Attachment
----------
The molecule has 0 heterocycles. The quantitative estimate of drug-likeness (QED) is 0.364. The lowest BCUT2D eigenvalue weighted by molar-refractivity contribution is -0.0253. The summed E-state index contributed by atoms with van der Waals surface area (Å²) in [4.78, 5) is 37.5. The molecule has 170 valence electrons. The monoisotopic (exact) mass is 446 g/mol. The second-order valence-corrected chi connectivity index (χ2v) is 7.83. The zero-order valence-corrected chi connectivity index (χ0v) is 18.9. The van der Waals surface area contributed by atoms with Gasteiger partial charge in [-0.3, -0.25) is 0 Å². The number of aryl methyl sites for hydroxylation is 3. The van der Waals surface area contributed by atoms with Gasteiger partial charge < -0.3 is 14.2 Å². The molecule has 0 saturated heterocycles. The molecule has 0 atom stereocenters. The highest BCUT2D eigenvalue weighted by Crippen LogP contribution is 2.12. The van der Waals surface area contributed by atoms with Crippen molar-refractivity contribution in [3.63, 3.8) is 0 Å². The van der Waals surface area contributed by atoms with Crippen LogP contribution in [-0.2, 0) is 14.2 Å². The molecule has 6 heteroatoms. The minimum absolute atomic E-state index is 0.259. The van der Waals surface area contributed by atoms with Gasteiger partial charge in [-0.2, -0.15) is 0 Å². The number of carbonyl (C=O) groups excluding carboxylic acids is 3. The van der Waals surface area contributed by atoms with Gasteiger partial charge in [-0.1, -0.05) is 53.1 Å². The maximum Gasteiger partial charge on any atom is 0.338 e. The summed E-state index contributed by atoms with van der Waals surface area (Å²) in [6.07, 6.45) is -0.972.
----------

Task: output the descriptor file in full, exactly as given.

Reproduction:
The molecule has 0 heterocycles. The quantitative estimate of drug-likeness (QED) is 0.364. The lowest BCUT2D eigenvalue weighted by molar-refractivity contribution is -0.0253. The summed E-state index contributed by atoms with van der Waals surface area (Å²) in [4.78, 5) is 37.5. The molecule has 170 valence electrons. The monoisotopic (exact) mass is 446 g/mol. The second-order valence-corrected chi connectivity index (χ2v) is 7.83. The zero-order valence-corrected chi connectivity index (χ0v) is 18.9. The van der Waals surface area contributed by atoms with Gasteiger partial charge in [-0.3, -0.25) is 0 Å². The number of aryl methyl sites for hydroxylation is 3. The van der Waals surface area contributed by atoms with Gasteiger partial charge < -0.3 is 14.2 Å². The molecule has 0 saturated heterocycles. The molecule has 0 atom stereocenters. The highest BCUT2D eigenvalue weighted by Crippen LogP contribution is 2.12. The van der Waals surface area contributed by atoms with Crippen molar-refractivity contribution in [3.63, 3.8) is 0 Å². The van der Waals surface area contributed by atoms with Crippen LogP contribution in [-0.2, 0) is 14.2 Å². The molecule has 6 heteroatoms. The minimum absolute atomic E-state index is 0.259. The van der Waals surface area contributed by atoms with Gasteiger partial charge in [-0.2, -0.15) is 0 Å². The number of carbonyl (C=O) groups excluding carboxylic acids is 3. The van der Waals surface area contributed by atoms with Gasteiger partial charge in [-0.1, -0.05) is 53.1 Å². The maximum Gasteiger partial charge on any atom is 0.338 e. The summed E-state index contributed by atoms with van der Waals surface area (Å²) in [6.07, 6.45) is -0.972.